Echo stayed in our hospital for a few days recently and she wanted to share her story. Echo’s mom, Jessica, adopted her from an aunt in Nevada who had rescued her from a shelter. Echo had clearly been abused and cowered each time she heard a noise.
“You value profits over my pet’s life.” “You don’t care if my pet lives or dies, you just want the money.” “Your prices are absurd; your prices are too high; who can afford treatment like this?” We have heard it all and have only been open for 1.5 years in the Denver Metro Area. People are ruthless. No matter how much emotion or empathy you show as a veterinary professional, it is never good enough. It’s no wonder vets have an extremely high suicide rate.
Throughout the COVID-19 pandemic, veterinary hospitals have remained designated essential businesses, as we provide essential preventative and medical care to household pets ranging from vaccines to prevent disease outbreaks to emergency surgeries such as foreign body removals. While we have the fortune to remain employed and operational during these difficult times, remaining open during a pandemic also means that we must take necessary precautions to protect our staff, and by extension our clients, from the virus.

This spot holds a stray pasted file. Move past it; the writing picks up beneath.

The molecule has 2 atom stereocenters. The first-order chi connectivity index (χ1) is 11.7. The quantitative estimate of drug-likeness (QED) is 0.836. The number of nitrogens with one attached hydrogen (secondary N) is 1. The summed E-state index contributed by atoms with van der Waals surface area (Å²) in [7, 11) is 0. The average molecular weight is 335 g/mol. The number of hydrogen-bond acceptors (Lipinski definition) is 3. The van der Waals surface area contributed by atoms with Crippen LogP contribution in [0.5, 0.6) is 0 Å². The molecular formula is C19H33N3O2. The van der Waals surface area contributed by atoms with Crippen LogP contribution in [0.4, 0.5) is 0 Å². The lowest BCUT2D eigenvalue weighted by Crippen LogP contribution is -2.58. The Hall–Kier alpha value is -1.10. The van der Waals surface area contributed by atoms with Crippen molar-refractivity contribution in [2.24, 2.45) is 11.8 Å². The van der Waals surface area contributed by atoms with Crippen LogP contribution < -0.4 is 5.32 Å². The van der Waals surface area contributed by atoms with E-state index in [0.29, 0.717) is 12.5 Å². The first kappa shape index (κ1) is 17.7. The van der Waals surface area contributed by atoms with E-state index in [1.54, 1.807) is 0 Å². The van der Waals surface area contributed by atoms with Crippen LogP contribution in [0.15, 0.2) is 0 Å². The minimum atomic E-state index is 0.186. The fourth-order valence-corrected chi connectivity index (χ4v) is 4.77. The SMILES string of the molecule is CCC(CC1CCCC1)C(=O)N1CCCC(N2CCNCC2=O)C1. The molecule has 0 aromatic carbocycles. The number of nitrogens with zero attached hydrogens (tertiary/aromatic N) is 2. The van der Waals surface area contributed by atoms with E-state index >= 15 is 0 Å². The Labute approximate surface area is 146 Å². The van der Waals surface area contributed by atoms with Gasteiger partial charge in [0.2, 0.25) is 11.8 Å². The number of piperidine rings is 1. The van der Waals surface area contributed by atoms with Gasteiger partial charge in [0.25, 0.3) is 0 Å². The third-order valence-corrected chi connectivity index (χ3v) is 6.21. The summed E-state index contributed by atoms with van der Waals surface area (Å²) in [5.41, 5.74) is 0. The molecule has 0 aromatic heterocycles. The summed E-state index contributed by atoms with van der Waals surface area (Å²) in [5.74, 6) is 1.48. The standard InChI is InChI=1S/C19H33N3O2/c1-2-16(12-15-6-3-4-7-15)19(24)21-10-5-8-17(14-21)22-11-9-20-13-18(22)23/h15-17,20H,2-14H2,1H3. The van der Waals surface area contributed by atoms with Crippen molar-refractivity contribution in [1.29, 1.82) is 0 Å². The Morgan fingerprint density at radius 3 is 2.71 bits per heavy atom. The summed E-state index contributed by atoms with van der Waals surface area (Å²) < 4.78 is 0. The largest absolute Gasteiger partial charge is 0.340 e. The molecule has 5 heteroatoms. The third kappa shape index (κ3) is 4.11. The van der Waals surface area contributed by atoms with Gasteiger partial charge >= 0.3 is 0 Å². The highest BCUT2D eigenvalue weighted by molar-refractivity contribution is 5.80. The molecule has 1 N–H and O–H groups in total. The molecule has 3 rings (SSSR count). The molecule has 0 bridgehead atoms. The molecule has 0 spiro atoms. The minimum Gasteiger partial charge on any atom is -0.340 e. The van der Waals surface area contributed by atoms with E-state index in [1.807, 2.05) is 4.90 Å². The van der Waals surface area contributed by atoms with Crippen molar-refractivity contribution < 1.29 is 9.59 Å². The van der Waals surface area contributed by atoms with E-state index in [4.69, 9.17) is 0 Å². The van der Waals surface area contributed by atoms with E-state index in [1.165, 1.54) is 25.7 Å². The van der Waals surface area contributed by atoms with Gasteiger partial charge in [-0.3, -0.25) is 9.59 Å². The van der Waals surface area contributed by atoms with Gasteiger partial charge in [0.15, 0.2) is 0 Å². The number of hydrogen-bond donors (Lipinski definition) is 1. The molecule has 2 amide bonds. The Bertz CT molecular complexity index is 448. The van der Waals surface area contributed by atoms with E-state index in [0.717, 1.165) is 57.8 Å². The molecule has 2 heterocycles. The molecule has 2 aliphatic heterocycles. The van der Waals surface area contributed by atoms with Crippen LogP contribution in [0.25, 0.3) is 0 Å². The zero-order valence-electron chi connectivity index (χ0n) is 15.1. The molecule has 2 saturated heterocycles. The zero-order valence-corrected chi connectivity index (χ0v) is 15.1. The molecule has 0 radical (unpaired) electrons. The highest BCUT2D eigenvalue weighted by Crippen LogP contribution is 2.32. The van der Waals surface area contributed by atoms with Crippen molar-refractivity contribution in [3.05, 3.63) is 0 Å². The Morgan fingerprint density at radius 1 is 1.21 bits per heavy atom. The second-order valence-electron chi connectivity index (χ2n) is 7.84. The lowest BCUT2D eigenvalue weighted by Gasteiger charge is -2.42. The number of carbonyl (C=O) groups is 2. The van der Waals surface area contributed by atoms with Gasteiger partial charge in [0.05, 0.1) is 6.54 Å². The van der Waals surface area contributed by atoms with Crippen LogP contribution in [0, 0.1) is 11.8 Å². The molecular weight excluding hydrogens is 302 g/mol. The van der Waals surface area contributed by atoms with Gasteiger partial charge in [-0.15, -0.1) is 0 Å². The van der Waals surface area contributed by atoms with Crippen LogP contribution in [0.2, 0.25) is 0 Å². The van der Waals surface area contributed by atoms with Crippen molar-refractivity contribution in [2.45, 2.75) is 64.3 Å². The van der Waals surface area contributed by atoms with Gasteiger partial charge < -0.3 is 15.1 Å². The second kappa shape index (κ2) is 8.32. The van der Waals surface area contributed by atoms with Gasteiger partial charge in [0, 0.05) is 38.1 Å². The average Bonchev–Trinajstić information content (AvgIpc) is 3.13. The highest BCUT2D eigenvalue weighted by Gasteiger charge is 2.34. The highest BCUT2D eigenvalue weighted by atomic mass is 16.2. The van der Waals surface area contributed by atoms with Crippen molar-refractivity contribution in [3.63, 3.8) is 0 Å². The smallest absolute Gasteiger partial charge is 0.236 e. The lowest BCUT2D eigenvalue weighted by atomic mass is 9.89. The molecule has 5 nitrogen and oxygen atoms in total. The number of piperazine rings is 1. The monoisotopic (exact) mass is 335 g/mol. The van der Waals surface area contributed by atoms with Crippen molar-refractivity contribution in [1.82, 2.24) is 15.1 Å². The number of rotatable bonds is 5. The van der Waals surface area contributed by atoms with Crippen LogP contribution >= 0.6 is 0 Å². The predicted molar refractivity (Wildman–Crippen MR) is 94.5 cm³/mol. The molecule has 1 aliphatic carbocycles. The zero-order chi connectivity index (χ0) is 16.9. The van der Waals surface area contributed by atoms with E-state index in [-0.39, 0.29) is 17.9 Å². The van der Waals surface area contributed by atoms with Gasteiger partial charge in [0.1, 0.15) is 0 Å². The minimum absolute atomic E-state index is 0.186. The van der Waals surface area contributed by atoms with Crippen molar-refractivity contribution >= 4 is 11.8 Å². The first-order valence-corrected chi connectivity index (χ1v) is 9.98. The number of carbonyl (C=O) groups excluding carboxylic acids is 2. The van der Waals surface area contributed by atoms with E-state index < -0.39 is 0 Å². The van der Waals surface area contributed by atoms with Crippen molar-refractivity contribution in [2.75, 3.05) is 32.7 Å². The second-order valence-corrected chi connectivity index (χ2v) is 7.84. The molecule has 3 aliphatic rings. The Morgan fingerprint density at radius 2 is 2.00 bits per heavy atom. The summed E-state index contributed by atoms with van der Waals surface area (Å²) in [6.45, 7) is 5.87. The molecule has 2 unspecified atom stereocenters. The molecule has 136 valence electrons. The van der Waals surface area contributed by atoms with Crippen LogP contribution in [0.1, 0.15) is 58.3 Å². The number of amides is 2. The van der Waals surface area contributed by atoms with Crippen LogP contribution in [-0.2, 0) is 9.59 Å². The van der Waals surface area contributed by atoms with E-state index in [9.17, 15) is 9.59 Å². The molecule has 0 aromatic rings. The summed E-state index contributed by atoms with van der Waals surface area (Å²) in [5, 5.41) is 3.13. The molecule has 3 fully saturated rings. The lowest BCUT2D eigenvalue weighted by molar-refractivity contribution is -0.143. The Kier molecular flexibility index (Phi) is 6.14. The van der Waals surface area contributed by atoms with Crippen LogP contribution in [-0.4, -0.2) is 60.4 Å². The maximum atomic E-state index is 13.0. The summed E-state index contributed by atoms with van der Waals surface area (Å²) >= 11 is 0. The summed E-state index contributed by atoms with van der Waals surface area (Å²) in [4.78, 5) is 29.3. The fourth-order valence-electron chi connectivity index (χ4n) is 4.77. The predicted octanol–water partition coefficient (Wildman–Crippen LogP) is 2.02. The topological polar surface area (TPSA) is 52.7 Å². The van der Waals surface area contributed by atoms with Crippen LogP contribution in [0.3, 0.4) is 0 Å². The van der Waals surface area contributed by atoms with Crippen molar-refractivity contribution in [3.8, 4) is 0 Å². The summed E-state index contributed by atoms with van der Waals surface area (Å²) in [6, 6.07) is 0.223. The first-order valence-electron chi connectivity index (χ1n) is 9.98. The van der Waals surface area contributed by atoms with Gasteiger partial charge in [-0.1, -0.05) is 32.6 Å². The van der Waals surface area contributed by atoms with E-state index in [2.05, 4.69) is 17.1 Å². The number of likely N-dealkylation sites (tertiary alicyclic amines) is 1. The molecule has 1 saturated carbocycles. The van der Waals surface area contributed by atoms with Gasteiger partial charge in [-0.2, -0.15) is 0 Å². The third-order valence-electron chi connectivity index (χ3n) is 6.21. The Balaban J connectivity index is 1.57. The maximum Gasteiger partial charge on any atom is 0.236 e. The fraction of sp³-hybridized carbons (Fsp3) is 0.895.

Let’s be honest—the COVID-19 pandemic has taken its toll on all of us. From craving human contact to heightened emotional interactions, the pandemic has brought out the best and worst in many of us. When dealing with pets in distress and the owners who love them, emotional interactions become even more frequent. During this time of stress, isolation, and fear, clear and compassionate communication with pet owners is a must, particularly at an emergency vet clinic.
Dr. Lake-Bakaar feeding Mickey who was hospitalized for pancreatitis.
Frank was such a sweetie and gave snuggles to the entire team!!
Moshi’s parents were worried about her because she had been having soft stool for the past week and just developed bloody diarrhea, so they brought her into our ER. We took a parvo test right away to make sure she didn’t have a serious virus, which was luckily negative.
We’re already missing our snuggles with this little fluff that went home yesterday!
Leila came in for her recheck exam following recent hospitalization for heart failure likely caused by grain free diet (Earthborn) and brought the pack (Bentley and TeAti) to get a listen to their hearts!
Anja came into our cardiologist to evaluate a heart murmur. An echocardiogram revealed that she has mild heart disease and progression to severe disease is unlikely.